Well I've done the White Mountain Traverse so why not do the Black Mountain Traverse to make things even? This is actually a very doable 11 mile round trip hike which includes 6 summits in the Black Mountains of North Carolina, including the state high point.

The Black Mountains, as seen from Mt Mitchell
Day: 18
Miles: 2,850

So you want to hike the Black Mountains, eh?? This would be the highest point on my entire road trip around the Southeastern States because today I would finally climb the highest Appalachian Mountain! After years and years of climbing stuff in the Whites, Greens, Longfellows and Gaspe Peninsula, I would finally see the point (haha). Mt Mitchell is the easily accessible high point of North Carolina and it is a great drive. Again, I just couldn't do that as a hiker so I had to figure out some other way to get to the summit. Fortunately there's an excellent traverse that runs across the entire Black Mountain Range. I couldn't wait to hit the trail!

The "Black Mountain Traverse" can vary from a nice day hike to a tough 2-3 day backpacking trip depending on how much mileage and bushwhacking you want to do. I settled with what would be a 11 mile hike that wasn't quite as difficult as I thought it would be. In fact, it was downright lovely. The hiking starts at Mt Mitchell State Park. Here's a map to give you an idea-

As you can see from the topographic map, the trail rarely dips below 6,000 feet which saves on the massive up-and-downs that plague other traverse in the range. The summits range from 6,300-6,600' and some of them aren't true summits by the east coast definition (greater than 200' rise between the next highest point). While the Presi Traverse involves some 10,000 feet of gain and loss, the way I did the Black Mountain Traverse was very tame. This is not to say you couldn't turn it in to a total sufferfest by starting lower and further away! Locals do that all the time.

I parked at the ranger station and headed North on the Old Mitchell Trail. Right off the bat there is Mt Halback which is a short bushwhack off the trail. The herd path is easy to see if you're looking for it. At the summit, there is a sign to mark the high point. It should be noted that while this summit makes the South Beyond 6000 List, it fails to meet the 200' of minimum prominence to make it a true summit by East Coast standards. Just a thought.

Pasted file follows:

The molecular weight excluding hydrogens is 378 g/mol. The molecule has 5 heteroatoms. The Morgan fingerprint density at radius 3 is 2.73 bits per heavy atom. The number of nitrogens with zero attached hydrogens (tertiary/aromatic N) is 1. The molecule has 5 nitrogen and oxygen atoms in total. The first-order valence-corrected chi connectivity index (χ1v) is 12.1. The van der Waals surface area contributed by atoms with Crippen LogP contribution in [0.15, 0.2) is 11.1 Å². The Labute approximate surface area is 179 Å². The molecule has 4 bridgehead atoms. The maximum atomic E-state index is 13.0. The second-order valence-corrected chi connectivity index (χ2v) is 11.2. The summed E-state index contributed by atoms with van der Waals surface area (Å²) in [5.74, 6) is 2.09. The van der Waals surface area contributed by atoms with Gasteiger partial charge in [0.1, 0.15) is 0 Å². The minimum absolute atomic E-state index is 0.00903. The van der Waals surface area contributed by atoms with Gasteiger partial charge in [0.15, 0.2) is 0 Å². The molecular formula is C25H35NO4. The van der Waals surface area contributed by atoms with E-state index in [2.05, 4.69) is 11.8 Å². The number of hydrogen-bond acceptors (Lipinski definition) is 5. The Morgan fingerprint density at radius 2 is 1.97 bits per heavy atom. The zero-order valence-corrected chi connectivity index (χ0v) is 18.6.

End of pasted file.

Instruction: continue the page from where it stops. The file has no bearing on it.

Mitchell rising from the clouds
Moving right along, the trail makes a few dips and curves as it makes its way north to Mt Mitchell. There's actually quite a bit of ups and downs- it is not a straightforward ascent. It is only about 2 miles from the Ranger Station to the summit but it got my heart rate going. Eventually you pop right out on the summit road and make your way to the crowded observation platform. Views are of course excellent.

To the north rises the second tallest feature in North Carolina. Mt Craig is almost the same elevation as Mt Mitchell and far surpasses its taller neighbor in solitude and wilderness. Its funny how when you get just a mile away from a road, the crowds disappear. Oh there were a few backpacker but for the most part I was on my own.
From Mt Craig, the views are great and the crowds are minimal
Looking back at the southern summits of the Black Mountains
Mt Craig is about a mile from Mt Mitchell. In the next two miles, one can bag both Balsam Cone and Cattail Peak with relative ease. There is a bit of a saddle between Balsam Cone and Craig. There is not much gain and loss between Balsam Cone and Cattail. If you chose to continue on the Black Mountain Crest Trail, the well-named Deep Gap will drop off quite a bit before you come to the three northern summits. For this reason, I went quickly over Balsam Cone and bushwhacked the summit of Cattail before returning. The other three would have to wait for another time.

Cattail was a short and mean bushwhack. There is a summit sign on the trail but this is obviously not the highest point. Don't be fooled by it! The bushwhack goes right into the thick and comes out on a small patch of bare rock. There are no views.
Looking back at the central and northern Black Mountains
I went back the same way although you can chose to hike the Commissary Trail instead of the crest trail. This leads from Mitchell back to the parking lot and avoids some of the needless elevation gain and loss. At the end, I decided to do the 0.5 mile out-and-back bag of Mt Gibbs which can be done in a half an hour. It involves hiking up the access road to the obvious summit full of radio towers. The summit just northeast is Mt Gibbes and there's a bootlegged trail that leads to the high point from the access road. It starts at the small saddle between the two peaks. Again, it is an easy bag.

Well that's 6 summits in a day! It was a nice enough challenge. I hope I can come back and hike all the sixers some day!

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